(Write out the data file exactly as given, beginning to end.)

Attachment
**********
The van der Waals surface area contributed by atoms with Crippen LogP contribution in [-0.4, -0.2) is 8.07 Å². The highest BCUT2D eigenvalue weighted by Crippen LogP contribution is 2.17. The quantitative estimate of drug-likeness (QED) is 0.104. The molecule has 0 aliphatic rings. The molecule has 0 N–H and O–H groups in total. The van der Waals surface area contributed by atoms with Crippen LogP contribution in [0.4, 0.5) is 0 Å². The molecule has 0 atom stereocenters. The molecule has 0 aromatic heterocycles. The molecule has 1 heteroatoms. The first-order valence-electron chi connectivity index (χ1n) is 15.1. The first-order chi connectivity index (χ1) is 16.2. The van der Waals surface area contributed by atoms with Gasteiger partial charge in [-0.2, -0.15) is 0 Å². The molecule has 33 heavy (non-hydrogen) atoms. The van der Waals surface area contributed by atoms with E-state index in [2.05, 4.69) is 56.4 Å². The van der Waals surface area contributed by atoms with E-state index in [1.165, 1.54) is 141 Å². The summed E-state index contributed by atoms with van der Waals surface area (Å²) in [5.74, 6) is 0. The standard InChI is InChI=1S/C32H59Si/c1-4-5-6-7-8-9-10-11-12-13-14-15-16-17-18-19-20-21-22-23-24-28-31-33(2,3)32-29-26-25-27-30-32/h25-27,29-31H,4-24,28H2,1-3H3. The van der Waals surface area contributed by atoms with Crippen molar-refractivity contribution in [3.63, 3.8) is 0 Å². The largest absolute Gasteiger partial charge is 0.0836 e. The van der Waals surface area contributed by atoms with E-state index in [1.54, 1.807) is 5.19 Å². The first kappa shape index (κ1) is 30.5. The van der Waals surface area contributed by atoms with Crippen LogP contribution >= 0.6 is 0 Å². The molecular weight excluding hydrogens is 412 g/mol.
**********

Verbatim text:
The van der Waals surface area contributed by atoms with Crippen LogP contribution in [-0.4, -0.2) is 8.07 Å². The highest BCUT2D eigenvalue weighted by Crippen LogP contribution is 2.17. The quantitative estimate of drug-likeness (QED) is 0.104. The molecule has 0 aliphatic rings. The molecule has 0 N–H and O–H groups in total. The van der Waals surface area contributed by atoms with Crippen LogP contribution in [0.4, 0.5) is 0 Å². The molecule has 0 atom stereocenters. The molecule has 0 aromatic heterocycles. The molecule has 1 heteroatoms. The first-order valence-electron chi connectivity index (χ1n) is 15.1. The first-order chi connectivity index (χ1) is 16.2. The van der Waals surface area contributed by atoms with Gasteiger partial charge in [-0.2, -0.15) is 0 Å². The molecule has 33 heavy (non-hydrogen) atoms. The van der Waals surface area contributed by atoms with E-state index in [2.05, 4.69) is 56.4 Å². The van der Waals surface area contributed by atoms with E-state index in [1.165, 1.54) is 141 Å². The summed E-state index contributed by atoms with van der Waals surface area (Å²) in [5.74, 6) is 0. The standard InChI is InChI=1S/C32H59Si/c1-4-5-6-7-8-9-10-11-12-13-14-15-16-17-18-19-20-21-22-23-24-28-31-33(2,3)32-29-26-25-27-30-32/h25-27,29-31H,4-24,28H2,1-3H3. The van der Waals surface area contributed by atoms with Crippen molar-refractivity contribution in [3.63, 3.8) is 0 Å². The largest absolute Gasteiger partial charge is 0.0836 e. The van der Waals surface area contributed by atoms with E-state index in [1.54, 1.807) is 5.19 Å². The first kappa shape index (κ1) is 30.5. The van der Waals surface area contributed by atoms with Crippen LogP contribution >= 0.6 is 0 Å². The molecular weight excluding hydrogens is 412 g/mol.